Police believe that Mark Anthony Conditt was responsible for five explosions, killing two people and injuring another five in and around Austin, Texas beginning on March 2nd. Austin police and the FBI tracked Conditt to a hotel parking lot in Round Rock; they found him inside his vehicle, but wanted to wait for tactical units to arrive before engaging the suspect. Conditt began to drive away, eventually stopping on the side of Interstate 35. As Austin SWAT officers approached, he detonated a bomb within the care, killing himself and knocking one officer backward.

Shortly after this explosion, a SWAT officer fired at the suspect, who died inside the vehicle. Currently, it is unclear whether the suspect died from explosion or gunfire; Interim Austin Police Chief Brian Manley said that the suspect sustained “significant” injuries in the blast. Conditt was identified using receipts, internet searches, witness sketches, and surveillance video of an area FedEx store.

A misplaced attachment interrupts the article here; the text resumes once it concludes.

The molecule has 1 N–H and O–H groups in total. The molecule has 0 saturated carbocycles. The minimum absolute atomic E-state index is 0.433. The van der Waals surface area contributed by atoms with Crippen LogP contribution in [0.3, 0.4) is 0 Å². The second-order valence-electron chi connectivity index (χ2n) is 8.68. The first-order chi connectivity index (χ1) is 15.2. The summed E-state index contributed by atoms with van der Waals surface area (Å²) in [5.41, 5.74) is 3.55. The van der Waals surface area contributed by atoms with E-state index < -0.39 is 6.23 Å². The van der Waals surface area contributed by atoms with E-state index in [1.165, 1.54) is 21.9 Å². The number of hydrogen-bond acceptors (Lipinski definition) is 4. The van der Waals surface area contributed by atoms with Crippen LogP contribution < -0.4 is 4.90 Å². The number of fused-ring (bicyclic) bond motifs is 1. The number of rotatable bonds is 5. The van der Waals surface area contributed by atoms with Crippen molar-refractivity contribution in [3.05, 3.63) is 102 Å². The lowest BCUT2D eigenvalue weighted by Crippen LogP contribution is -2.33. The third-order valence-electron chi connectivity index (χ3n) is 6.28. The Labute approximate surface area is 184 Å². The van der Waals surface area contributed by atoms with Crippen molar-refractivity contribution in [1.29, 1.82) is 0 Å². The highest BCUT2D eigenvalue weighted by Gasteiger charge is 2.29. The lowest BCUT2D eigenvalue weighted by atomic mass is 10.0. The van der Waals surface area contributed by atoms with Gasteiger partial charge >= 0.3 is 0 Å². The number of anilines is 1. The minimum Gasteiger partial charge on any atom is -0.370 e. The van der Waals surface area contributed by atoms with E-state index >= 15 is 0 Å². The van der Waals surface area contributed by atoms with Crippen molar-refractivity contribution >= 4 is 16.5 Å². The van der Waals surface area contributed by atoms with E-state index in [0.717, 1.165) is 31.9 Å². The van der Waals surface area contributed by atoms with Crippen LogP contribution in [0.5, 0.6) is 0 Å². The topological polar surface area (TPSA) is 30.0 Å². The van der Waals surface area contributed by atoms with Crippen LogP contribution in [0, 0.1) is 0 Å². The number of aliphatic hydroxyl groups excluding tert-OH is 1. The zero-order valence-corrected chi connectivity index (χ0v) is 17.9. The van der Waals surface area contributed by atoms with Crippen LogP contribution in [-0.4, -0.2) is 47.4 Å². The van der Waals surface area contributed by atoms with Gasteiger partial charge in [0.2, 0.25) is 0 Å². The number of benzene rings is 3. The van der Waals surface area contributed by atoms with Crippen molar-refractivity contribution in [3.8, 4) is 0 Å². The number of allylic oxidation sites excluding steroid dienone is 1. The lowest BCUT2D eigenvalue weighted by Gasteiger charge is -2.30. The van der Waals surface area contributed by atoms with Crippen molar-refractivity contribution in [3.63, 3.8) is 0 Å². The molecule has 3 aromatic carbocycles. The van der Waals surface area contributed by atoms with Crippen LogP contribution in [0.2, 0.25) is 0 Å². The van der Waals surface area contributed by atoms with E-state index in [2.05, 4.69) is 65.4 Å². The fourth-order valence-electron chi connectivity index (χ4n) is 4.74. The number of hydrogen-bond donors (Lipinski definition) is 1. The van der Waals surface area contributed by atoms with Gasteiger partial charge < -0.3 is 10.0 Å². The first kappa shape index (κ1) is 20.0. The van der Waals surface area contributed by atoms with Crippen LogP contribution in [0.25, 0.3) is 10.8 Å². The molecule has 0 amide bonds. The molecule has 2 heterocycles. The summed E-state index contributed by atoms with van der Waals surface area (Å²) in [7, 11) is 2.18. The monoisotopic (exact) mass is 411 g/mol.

Though Conditt’s death may assuage the fears of many Austin residents, there is no information regarding how the suspect spent his last 24 hours. Police do not yet understand the suspect’s motivations for the bombings, though an investigation is still underway. Additional bombs may exist throughout the Austin metropolitan area, and it is advised that all residents remain on high-alert. If you see a suspicious package, please contact the authorities.

Sources: CNN, The New York Times, The Washington Post

Know Your News Source: The New Republic